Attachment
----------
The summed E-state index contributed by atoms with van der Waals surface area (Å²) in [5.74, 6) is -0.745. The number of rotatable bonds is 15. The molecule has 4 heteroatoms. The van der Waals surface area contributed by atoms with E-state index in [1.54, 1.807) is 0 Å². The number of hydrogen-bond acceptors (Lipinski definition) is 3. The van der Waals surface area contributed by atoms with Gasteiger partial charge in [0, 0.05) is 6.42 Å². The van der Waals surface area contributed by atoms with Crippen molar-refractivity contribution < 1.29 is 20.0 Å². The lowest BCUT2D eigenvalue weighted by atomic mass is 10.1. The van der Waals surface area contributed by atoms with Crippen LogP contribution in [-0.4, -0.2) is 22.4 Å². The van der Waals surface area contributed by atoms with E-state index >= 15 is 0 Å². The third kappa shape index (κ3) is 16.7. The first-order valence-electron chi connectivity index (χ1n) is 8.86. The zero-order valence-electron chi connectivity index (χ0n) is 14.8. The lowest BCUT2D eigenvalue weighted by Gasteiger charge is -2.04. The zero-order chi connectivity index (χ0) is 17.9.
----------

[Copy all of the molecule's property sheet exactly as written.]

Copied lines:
The summed E-state index contributed by atoms with van der Waals surface area (Å²) in [5.74, 6) is -0.745. The number of rotatable bonds is 15. The molecule has 4 heteroatoms. The van der Waals surface area contributed by atoms with E-state index in [1.54, 1.807) is 0 Å². The number of hydrogen-bond acceptors (Lipinski definition) is 3. The van der Waals surface area contributed by atoms with Gasteiger partial charge in [0, 0.05) is 6.42 Å². The van der Waals surface area contributed by atoms with Crippen molar-refractivity contribution < 1.29 is 20.0 Å². The lowest BCUT2D eigenvalue weighted by atomic mass is 10.1. The van der Waals surface area contributed by atoms with Crippen LogP contribution in [-0.4, -0.2) is 22.4 Å². The van der Waals surface area contributed by atoms with E-state index >= 15 is 0 Å². The third kappa shape index (κ3) is 16.7. The first-order valence-electron chi connectivity index (χ1n) is 8.86. The zero-order valence-electron chi connectivity index (χ0n) is 14.8. The lowest BCUT2D eigenvalue weighted by Gasteiger charge is -2.04. The zero-order chi connectivity index (χ0) is 17.9.